Transpennine Topology Triangle

Monday 12th January 2015

Everyone who wishes to participate is welcome, particularly postgraduate students. We'll operate the usual criteria for assistance with travel expenses. Beneficiaries will need to complete the standard forms, available from the TTT Homepage.

11:00 – 11:30 Common Room I15 | Tea, Coffee and Biscuits |

11:30 – 12:30 F20 | (Sheffield) Categories in homotopy type theory |

14:00 – 15:00 F20 | Mark Bell (Warwick) Short proofs of surface homeomorphism properties |

15:00 – 16:00 | Tea, Coffee and Biscuits |

16:00 –17:00 F20 | Vitaliy Kurlin (Durham and Microsoft Research Cambridge) Topological Data Analysis. Applications to Computer Vision |

There are various places for lunch - follow a group of locals if in doubt.

A group is likely to be going for drinks and an early dinner after the last talk - all are welcome to join.

Abstracts of talks

Mark Bell: Short proofs of surface homeomorphism properties

Abstract:
We will look at how difficult it is to compute various properties of
surface homeomorphisms. We will mainly focus on deciding whether a
given map is "reducible", that is, fixes a simple closed loop. If there
is such a loop then we can reduce studying the map to studying how it
acts on the the complement of the loop, a simpler surface. In this
case, such a loop acts as an easy to check proof that the map is
reducible. We will discuss ideas using train tracks, initially
suggested by Agol and Thurston, for the irreducible case to again show
that an easy to check proof exists.

James Cranch: Categories in homotopy type theory

Abstract:

Homotopy type theory is a new set of ideas, currently under vigorous development. From the point of view of pure mathematics, it

offers
an novel foundation for homotopy theory, with the intriguing feature
that spaces are more fundamental than sets. I'll introduce the

ideas involved in a manner geared up for topologists, and speculate on the problems of defining categories in this new theory.

Vitaliy Kurlin: Topological Data Analysis. Applications to Computer Vision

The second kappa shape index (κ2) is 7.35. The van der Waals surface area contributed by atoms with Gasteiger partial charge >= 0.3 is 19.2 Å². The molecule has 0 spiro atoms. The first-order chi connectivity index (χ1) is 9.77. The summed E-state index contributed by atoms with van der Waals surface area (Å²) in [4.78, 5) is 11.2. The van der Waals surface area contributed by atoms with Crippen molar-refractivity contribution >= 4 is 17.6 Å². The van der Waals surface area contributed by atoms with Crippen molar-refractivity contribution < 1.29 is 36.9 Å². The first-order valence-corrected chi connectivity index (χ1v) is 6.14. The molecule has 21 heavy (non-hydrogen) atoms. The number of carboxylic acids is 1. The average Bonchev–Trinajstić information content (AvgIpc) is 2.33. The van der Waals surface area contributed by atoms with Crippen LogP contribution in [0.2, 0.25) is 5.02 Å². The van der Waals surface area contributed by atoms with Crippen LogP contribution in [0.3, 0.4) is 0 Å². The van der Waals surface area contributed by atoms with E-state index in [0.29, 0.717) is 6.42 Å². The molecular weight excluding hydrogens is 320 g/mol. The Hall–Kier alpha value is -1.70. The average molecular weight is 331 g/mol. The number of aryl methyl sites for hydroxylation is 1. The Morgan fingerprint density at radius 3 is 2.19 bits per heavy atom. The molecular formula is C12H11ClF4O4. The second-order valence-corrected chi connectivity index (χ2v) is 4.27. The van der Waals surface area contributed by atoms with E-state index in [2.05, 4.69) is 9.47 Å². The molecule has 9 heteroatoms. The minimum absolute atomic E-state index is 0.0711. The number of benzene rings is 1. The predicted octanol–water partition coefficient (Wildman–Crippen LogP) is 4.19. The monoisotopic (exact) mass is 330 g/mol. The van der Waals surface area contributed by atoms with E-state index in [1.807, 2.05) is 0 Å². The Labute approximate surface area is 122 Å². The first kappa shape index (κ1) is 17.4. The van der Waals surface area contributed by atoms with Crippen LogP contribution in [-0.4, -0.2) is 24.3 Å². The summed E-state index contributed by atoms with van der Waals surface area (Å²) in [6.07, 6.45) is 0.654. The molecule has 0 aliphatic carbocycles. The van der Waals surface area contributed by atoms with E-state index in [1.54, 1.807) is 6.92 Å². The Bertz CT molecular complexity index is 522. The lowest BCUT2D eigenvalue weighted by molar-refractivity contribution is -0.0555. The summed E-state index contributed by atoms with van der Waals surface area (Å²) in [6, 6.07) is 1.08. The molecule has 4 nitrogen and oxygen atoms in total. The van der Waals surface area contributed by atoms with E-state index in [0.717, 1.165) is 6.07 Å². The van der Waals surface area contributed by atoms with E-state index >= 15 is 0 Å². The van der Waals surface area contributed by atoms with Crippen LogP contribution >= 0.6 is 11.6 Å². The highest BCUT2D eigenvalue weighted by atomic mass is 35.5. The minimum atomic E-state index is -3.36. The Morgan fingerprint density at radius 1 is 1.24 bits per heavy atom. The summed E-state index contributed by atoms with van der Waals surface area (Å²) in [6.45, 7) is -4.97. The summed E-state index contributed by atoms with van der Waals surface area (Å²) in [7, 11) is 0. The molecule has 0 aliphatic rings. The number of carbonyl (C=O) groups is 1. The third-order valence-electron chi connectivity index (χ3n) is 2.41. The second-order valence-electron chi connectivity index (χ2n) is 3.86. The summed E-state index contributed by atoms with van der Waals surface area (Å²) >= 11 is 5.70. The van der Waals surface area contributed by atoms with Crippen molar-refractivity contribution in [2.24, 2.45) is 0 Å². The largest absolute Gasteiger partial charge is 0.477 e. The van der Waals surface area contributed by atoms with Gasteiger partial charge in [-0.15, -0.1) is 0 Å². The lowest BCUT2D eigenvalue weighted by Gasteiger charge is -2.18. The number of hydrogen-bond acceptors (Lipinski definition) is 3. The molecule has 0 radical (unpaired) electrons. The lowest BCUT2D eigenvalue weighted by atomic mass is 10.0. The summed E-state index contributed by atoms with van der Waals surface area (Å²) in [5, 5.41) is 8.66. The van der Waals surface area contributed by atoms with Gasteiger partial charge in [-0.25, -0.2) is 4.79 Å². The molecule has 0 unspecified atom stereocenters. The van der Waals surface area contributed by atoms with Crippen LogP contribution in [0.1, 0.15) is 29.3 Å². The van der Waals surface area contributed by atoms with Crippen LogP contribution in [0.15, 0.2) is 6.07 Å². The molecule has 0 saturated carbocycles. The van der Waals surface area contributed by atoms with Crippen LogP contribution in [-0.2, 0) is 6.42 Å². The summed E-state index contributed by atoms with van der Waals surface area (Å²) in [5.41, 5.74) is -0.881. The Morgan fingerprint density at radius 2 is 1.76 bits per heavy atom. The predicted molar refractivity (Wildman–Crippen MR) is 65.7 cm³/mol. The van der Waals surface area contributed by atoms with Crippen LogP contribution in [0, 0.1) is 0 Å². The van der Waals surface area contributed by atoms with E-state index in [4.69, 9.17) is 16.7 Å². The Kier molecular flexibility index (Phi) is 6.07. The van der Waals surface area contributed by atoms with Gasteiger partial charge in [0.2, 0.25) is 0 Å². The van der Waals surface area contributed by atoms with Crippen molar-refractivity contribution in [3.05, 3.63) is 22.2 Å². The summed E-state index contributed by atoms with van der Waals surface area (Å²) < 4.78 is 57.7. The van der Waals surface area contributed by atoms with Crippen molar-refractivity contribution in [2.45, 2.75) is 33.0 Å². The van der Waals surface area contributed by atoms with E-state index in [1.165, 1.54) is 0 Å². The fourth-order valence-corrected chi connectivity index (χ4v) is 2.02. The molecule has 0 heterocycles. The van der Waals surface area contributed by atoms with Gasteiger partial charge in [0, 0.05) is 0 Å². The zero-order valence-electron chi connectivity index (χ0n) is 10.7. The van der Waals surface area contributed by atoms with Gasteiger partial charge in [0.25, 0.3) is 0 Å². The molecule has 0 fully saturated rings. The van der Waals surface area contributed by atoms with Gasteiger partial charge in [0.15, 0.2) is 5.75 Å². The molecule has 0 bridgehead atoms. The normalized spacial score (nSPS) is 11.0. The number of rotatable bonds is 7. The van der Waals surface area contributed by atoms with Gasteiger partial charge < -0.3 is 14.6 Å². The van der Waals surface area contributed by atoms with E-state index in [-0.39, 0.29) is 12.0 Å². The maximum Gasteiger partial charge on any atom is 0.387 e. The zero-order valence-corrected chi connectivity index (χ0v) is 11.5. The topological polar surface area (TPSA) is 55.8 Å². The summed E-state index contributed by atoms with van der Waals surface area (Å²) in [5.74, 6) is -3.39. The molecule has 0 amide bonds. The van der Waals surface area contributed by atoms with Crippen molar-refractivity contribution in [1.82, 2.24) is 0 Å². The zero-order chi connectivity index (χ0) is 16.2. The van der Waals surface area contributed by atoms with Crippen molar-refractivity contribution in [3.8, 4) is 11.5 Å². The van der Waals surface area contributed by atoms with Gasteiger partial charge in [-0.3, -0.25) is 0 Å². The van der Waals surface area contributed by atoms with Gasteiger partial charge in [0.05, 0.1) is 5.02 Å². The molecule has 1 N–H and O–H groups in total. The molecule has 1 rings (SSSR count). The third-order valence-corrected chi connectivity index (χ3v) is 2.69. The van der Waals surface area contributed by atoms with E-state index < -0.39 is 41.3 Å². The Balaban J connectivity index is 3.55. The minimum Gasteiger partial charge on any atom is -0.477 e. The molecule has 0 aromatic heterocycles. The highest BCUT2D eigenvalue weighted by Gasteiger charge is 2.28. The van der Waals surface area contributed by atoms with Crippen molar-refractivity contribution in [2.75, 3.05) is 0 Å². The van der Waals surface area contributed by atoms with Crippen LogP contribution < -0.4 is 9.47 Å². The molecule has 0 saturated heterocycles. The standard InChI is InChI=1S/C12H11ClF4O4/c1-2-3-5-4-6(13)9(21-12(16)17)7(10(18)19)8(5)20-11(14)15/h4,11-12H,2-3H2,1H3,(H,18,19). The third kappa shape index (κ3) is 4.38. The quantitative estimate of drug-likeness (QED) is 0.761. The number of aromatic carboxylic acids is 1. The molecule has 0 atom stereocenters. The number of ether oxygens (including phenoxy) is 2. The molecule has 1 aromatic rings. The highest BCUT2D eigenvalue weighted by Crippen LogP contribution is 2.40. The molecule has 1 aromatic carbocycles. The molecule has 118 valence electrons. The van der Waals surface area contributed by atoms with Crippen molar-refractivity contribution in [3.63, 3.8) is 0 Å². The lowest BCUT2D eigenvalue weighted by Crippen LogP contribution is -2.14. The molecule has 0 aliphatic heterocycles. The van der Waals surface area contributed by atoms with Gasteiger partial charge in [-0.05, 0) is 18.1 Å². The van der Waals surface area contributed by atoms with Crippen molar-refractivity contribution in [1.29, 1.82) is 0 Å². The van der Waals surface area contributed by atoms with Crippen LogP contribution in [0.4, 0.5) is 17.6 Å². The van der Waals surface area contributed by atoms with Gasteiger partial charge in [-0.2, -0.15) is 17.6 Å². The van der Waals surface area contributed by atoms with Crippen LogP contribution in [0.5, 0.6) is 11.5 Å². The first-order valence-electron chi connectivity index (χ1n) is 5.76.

Abstract

Topological
Data Analysis is a new research area on the interface between algebraic
topology, computational geometry, machine learning and statistics. The
key aims are to efficiently represent real-life shapes and to measure
shapes by using topological invariants such as homology groups. The
usual input is a big unstructured point cloud, which is a finite metric
space. The desired outputs are persistent topological structures hidden
in the cloud. The flagship method is persistent homology describing the
evolution of homology classes in the filtration on data points over all
possible scales. After reviewing basic concepts and results, we
consider two applications.

The first result was presented at
CVPR 2014: Computer Vision and Pattern Recognition. We study the
problem of counting holes in noisy 2D clouds. Such clouds emerge as
visualizations of high-dimensional data through so-called delay
embeddings. We design a fast algorithm to find the probability
distribution for the number of holes in the given cloud. We prove
theoretical guarantees when the algorithm outputs the true number of
holes of an unknown shape approximated by a noisy sample. The full
version of the paper is at

http://kurlin.org/projects/

The
second result was presented at CTIC 2014: Computational Topology in
Image Context. We extend the previous approach to auto-complete closed
contours in unstructured 2D clouds. The new algorithm requires more
complicated data structures to maintain adjacency relations of
persistent regions, but has the same time O(n log n) and space O(n) for
any n points in the plane. For a noisy sample C of a `good' graph G,
the algorithm correctly finds all contours of the graph within a small
neighborhood of G using only the cloud C without any extra input
parameters. The full version of the paper is at http://kurlin.org/projects/